Synopsis: If You Start Out Serving, The Score Will Always Be Even When You Are on the Right Side of the Court
February 4, 2016 By Prem Carnot
Ever heard your partner or opponent say, “The score must be even because you were over there before and now you’re over here…”?
You’re not the only one who’s heard such a proclamation and just moves obediently in the direction they’re pointing while wondering, “WHICH number is even? What does that even mean? And how they heck does that tell you anything anyway?”
If you’ve found yourself in that confusing situation, then this article is for you.
This article is NOT about the basic rules of pickleball scoring (click here for those). Instead, it will walk you through the logic and patterns that arise from the basic pickleball rules so that you can use them to figure out the score in those inevitable circumstances (which seem to be unique to pickleball) when no one on the court remembers what the score is.
In this article, you’ll learn:
By “side of the court,” I mean, when you are FACING the net, whether you are on the right-hand side of the court (in tennis, “the deuce court”, where your partner is on your left), or whether you are on the left-hand side of the court (in tennis, “the ad court”), which means your partner’s on your right.
So here’s the secret: At the beginning of every game, make a point to note which player on each team is starting on the right side of the court.
Easy enough? Great! That’s why we started simpler. Maybe you already do that, maybe not, but keep reading for the more advanced tips.
But before we get into Secrets #2 and #3, let me remind you about two pickleball rules that are particularly relevant to figuring out the score and whose turn to serve it is.
The Relevant RulesRelevant Rule #1
As you (hopefully) know, the rule in pickleball is that the player whoever is on the right side of the court serves FIRST at the beginning of the game (and each time your team receives the ball).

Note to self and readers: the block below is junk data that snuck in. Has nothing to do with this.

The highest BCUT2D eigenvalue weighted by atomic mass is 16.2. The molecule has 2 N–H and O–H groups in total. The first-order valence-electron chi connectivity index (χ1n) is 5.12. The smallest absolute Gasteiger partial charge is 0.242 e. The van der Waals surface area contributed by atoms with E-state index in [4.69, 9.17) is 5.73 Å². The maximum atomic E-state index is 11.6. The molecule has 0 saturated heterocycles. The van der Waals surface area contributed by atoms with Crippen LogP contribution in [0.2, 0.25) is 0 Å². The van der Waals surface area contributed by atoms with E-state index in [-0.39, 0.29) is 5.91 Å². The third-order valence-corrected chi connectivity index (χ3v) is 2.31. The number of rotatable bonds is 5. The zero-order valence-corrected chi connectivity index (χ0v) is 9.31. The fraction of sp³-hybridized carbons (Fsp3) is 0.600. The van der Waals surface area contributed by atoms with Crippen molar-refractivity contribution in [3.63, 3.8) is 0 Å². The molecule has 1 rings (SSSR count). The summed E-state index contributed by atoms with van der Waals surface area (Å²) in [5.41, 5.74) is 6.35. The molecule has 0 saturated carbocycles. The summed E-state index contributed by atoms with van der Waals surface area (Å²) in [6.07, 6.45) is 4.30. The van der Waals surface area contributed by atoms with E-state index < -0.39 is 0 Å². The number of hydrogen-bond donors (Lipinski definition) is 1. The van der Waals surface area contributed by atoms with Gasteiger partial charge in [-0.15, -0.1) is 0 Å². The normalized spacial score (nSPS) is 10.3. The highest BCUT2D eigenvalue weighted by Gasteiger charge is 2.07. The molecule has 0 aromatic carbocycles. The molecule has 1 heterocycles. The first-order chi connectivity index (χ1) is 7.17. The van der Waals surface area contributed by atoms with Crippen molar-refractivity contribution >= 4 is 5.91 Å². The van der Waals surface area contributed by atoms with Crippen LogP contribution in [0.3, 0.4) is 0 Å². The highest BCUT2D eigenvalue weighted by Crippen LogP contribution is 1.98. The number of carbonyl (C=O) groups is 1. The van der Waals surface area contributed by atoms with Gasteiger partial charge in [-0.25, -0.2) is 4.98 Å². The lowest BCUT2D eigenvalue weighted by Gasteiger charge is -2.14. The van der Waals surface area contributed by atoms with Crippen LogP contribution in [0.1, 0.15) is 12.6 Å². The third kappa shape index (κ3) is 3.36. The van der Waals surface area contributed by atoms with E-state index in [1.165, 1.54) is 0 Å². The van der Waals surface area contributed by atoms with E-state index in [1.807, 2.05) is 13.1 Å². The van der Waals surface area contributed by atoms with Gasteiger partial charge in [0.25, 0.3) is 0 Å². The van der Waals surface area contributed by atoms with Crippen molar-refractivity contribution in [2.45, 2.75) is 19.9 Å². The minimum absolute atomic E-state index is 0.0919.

We’ll often say that you will “serve first” because you will serve your team’s first serve of the game, but thanks to Rule #2 listed below, this does NOT necessarily mean that you will ALWAYS be the first server each time your team gets the ball back.
Relevant Rule #2
Each time a team scores a point, the players switch sides of the court. i.e. the player on the left moves to the right side of the court and the player on the right moves to the left side of the court.
Secret #2: If You Start Out Serving, The Score Will Always Be Even When You Are on the Right Side of the CourtTogether, the two rules above mean that if you start out serving on the right, then every time your team’s score is EVEN, you’ll be on the RIGHT side of the court. (And, therefore, that every time your team’s score is ODD, you’ll be on the LEFT side of the court.)
(Since the “deuce” and “ad” tennis terms don’t directly apply to pickleball, it’s more common to call the right-hand side of the court the “even” side and the left hand the “odd” side. Again, this is because when we track the FIRST server, the score will always be EVEN when they are on the RIGHT (deuce) side of the court and ODD when they are on the LEFT (ad) side of the court.)
In practice, we’ll sometimes say, “You’re the EVEN server”. Also FYI, this is one of the few situations where it is socially acceptable to call your partner ODD.
Need a little example to understand exactly WHY this is true?
You’re not the only one.
Here ya go…
So: Let’s say your name is Chris and your partner’s name is Pat.
Let’s follow the tournament tradition, where we’ll mark you, the first server, with red to keep track of your position throughout the game. In a tournament, it would be a red bracelet but for our purposes we’ll show your paddle red.
Since you’re the first server, Relevant Rule #1 means that you’ll start the game on the RIGHT side of the court. Your partner Pat will start on the--Yes, you guessed it!—LEFT side of the court.
Okay, so, it’s the first serve of the game…
The score is 0-0-2 or, as some some groups say, 0-0-Start.
(Quick Sidebar: The USAPA has recently ruled that 0-0-Start is not valid for official matches. Although 0-0-2 can be confusing for beginners, if you consider the last number in the score as an indicator of whether it is your team’s FIRST (Score is 1) or LAST (Score is 2) chance to serve, it makes more sense that the beginning score is 0-0-2 because it’s your LAST chance to serve before the other team gets the ball. Okay, let’s be frank, it still doesn’t actually make sense but hopefully that gives you a better way to explain it to newbies.)
Now back to our first set of the game, when the score is 0-0-2.
If we can fudge and call “0” an EVEN number, our logic holds: You are on the RIGHT, and the score is EVEN.
Art has been playing pickleball since Nov 2017. He enjoys playing this active, low physical impact game of skill and strategy. And finds that it can be played at all levels competitively while being a wonderful way to make new friends.